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Apostles of a Doom following the traditional Holy Trinity of Black Sabbath, Saint-Vitus and Cathedral, the french congregation have taken t...
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Cathedral : The Garden Of Unearthly Delights

Cathedral, for many reasons, is a band that has placed their name right next to the names of those who created this music. Exaggerated you might think, but it's not. Doom metal never was, and hopefully will never be, in the center of the scene. In the 1990's especially, the scene was dominated by death or progressive bands leaving very limited space for doom metal bands on record label rosters. There were a few exceptions but most of them were doom/death bands. In this not so friendly environment Cathedral established themselves and led the rebirth of traditional sounding doom metal by influencing others and by also giving them refuge on Lee Dorian’s label Rise Above. The albums they released in the 90's are now considered masterpieces and have grown into legendary status.

The first thing you notice about the album is the cover. David Prachett painted an image of surrealistic and twisted sickness which leaves promises for the music contained on the disk inside.

The album starts with 'Tree of Life and Death' ('Death AD 2005' is not counted as it is just an intro consisting mostly of sound effects). The band is in good form and the song is very energetic, taking us back to the mid-90s era of the band. The nostalgia continues with 'North Berwick Witch Trials' and 'Upon Azraels Wings', with the first of the two being something of a sequel to the now cult song 'Hopkins (The Witchfinder General)'. If you listen well, you may even uncover similarities between the two. Next in line is 'Corpsecycle', a more melodic track that to my ears sounds more 'Sabbath than 'Sabbath and dare I say better than some 'Sabbath originals. Next comes the short acoustic interlude 'The Fields of Zagora', which sounds very interesting and leads us into 'Oro the Manslayer', which would be better titled "Oro The Neckbreaker". This is one of the best songs the band has written in its entire history and when played live should definitely produce much pain in the back of the necks of many of the viewers. 'Beneath A Funeral Sun' brings to mind scenes from movies like Suspiria or Phenomena (both directed by D. Argento) and could be easily be included on their soundtracks.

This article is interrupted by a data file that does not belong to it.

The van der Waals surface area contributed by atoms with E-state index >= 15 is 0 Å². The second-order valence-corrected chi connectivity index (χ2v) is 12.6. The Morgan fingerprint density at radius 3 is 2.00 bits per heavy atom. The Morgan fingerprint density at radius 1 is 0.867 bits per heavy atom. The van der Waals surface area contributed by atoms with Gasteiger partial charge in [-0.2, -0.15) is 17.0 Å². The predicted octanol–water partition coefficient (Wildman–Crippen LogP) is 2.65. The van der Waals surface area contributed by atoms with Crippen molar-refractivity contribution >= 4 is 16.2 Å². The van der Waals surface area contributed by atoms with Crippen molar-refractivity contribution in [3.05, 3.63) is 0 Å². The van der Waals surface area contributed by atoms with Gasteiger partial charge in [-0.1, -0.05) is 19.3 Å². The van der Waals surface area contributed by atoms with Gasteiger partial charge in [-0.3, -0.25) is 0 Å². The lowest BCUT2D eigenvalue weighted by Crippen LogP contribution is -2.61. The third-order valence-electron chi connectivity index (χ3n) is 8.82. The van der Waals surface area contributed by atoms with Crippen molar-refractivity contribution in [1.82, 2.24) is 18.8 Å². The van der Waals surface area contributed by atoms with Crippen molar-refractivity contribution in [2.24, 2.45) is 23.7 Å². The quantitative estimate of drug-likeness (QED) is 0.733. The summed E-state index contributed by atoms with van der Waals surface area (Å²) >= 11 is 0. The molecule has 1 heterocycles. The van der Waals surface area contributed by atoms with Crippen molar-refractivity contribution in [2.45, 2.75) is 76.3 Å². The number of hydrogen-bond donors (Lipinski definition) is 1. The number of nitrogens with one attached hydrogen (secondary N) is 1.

All so bright, all so perfect you would guess. I'm afraid not, the 27 minute long closing track 'The Garden' is infested with so many good ideas and so many interesting parts that it is infuriating to have it delivered in this bad patchwork form. The track could have being better constructed or even better, split into smaller tracks. The best comment comes from an old interview with a Shadow Gallery member, "When we have a good idea we let it grow. A good song is a good song if it lasts 7 or if it lasts 27 minutes." That's the problem here, as the band have more than one idea and they are not always compatible. The tenth track listed is a hidden track that was included in my promo copy of the album. I don’t know if it is included on the retail version of the album but as with most hidden tracks is nothing more than an outtake.

My final verdict is that you will enjoy this album, but allow me to add that 'The Garden of Unearthly Delights' is still a step down from the old classic albums of the band. Just some trivial info… on some copies of the album, if you rub the printed surface of the album it will give off the scent of apples. I advise against this though because the heat of the laser inside the CD player causes it to end up smelling like rotten vegetables.

Reviewer's rating: Unrated


Tracklist :
1. Death AD 2005
2. Tree Of Life And Death
3. North Berwick Witch Trials
4. Upon Azraels Wings
5. Corpsecycle
6. The Fields Of Zagara
7. Oro The Manslayer
8. Beneath A Funeral Sun
9. The Garden
10. Proga-Europa [bonus track]

Duration : Approx. 72 minutes.

Visit the Cathedral bandpage.

Reviewed on 11-06-2009 by Dimitris Plastiras
Forever Autumn
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